So Tiger finally came out of hibernation today. He had to, I suppose, to make his long awaited apology to the world. And, it seems, that everybody has an opinion about it. Tiger's apology has been the subject of more pontification and second guessing than when the frat boy and his cronies decided to take this country to war. If people in A-merry-ca had been as concerned with the frat boy's war as they seemed to be with Tiger's f&^%$#g apology maybe the damn country wouldn't be in the state it is today. But I digress.
Tiger, on behalf of married men everywhere, I am begging you to stop the madness. Please just get back to golf and never speak of your billionaire on blonds trysts ever again. You are killing us out here. Every time you come and our significant others see your ass it starts a new discussion with the girlfriends about cheating men and what dogs men are. You say you are a sex addict, and that you are being treated for it, but Mrs. Field and her crew ain't buying it. They think it's just an excuse for you to fool around. And, now that you are busted, they say that you are just using it as a last resort to save your marriage and half of your millions. I would love to argue with them and get your back, but I know better. Sorry Tiger, you are on your own with this one.
Finally, on a more serious note; I would like to congratulate everyone who opposed the Bush policies during those glorious eight years for making it out alive. Yep, it seems that the frat boy's lawyers actually gave him the OK to massacre an entire village if he wanted to. Damn, that's putting a whole different twist on Hillary's "It takes a village" meme. It might "take a village to raise a child", but it takes a dumb ass lawyer to make it OK to wipe one out.
"The chief author of the Bush administration's "torture memo" told Justice Department investigators that the president's war-making authority was so broad that he had the constitutional power to order a village to be "massacred," according to a report by released Friday night by the Office of Professional Responsibility. The views of former Justice lawyer John Yoo were deemed to be so extreme and out of step with legal precedents that they prompted the Justice Department's internal watchdog office to conclude last year that he committed "intentional professional misconduct" when he advised the CIA it could proceed with waterboarding and other aggressive interrogation techniques against Al Qaeda suspects.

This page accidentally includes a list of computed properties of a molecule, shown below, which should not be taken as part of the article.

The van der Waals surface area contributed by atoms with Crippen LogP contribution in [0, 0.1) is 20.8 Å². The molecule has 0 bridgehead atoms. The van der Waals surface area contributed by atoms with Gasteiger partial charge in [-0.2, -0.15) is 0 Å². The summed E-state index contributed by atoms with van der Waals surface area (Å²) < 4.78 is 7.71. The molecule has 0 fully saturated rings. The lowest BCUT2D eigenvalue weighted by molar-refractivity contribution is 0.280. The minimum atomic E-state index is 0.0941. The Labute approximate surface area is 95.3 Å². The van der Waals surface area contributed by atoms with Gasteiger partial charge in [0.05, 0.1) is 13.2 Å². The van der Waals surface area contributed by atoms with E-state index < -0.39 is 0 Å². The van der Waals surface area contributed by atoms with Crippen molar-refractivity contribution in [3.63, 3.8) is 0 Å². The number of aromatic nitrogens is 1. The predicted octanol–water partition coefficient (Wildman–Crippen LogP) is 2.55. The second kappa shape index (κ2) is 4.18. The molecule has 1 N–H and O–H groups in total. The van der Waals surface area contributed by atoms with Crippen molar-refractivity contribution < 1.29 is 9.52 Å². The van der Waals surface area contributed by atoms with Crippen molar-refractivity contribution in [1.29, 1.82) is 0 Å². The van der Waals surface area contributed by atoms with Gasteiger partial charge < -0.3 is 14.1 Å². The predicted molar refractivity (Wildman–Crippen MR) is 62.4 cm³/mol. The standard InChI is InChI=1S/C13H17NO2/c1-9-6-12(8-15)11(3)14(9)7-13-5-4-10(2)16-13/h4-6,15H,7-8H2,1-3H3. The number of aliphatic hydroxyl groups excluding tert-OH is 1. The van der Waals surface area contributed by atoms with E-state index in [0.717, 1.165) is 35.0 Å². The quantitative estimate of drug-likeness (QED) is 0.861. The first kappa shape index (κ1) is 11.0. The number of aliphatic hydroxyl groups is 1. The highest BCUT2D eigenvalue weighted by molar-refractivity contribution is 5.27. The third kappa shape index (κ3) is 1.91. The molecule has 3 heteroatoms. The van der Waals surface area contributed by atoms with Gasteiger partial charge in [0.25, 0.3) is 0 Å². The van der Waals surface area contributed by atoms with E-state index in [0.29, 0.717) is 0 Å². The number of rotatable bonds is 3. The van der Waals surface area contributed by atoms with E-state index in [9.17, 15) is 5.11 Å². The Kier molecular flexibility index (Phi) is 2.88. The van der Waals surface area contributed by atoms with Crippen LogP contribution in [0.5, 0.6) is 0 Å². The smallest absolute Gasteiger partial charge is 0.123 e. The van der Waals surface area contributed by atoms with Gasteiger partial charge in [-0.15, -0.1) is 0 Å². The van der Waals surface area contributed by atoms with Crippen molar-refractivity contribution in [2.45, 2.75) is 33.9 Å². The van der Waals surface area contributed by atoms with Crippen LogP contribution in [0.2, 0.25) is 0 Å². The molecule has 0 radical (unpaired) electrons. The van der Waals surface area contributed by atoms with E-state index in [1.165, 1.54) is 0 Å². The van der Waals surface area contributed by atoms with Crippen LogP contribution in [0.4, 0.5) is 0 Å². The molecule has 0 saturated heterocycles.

The report by OPR concludes that Yoo, now a Berkeley law professor, and his boss at the time, Jay Bybee, now a federal judge, should be referred to their state bar associations for possible disciplinary proceedings.
But, as first reported by NEWSWEEK, another senior department lawyer, David Margolis, reviewed the report and last month overruled its findings on the grounds that there was no clear and "unambiguous" standard by which OPR was judging the lawyers. Instead, Margolis, who was the final decision-maker in the inquiry, found that they were guilty of only "poor judgment."
See that folks? "Poor judgement". Giving the legal authority to our president to massacre an entire village because you are a partisan hack only makes you guilty of using "poor judgement."
If John "Woo" held a press conference tomorrow to say that he is sorry, I wonder how many reporters would show up?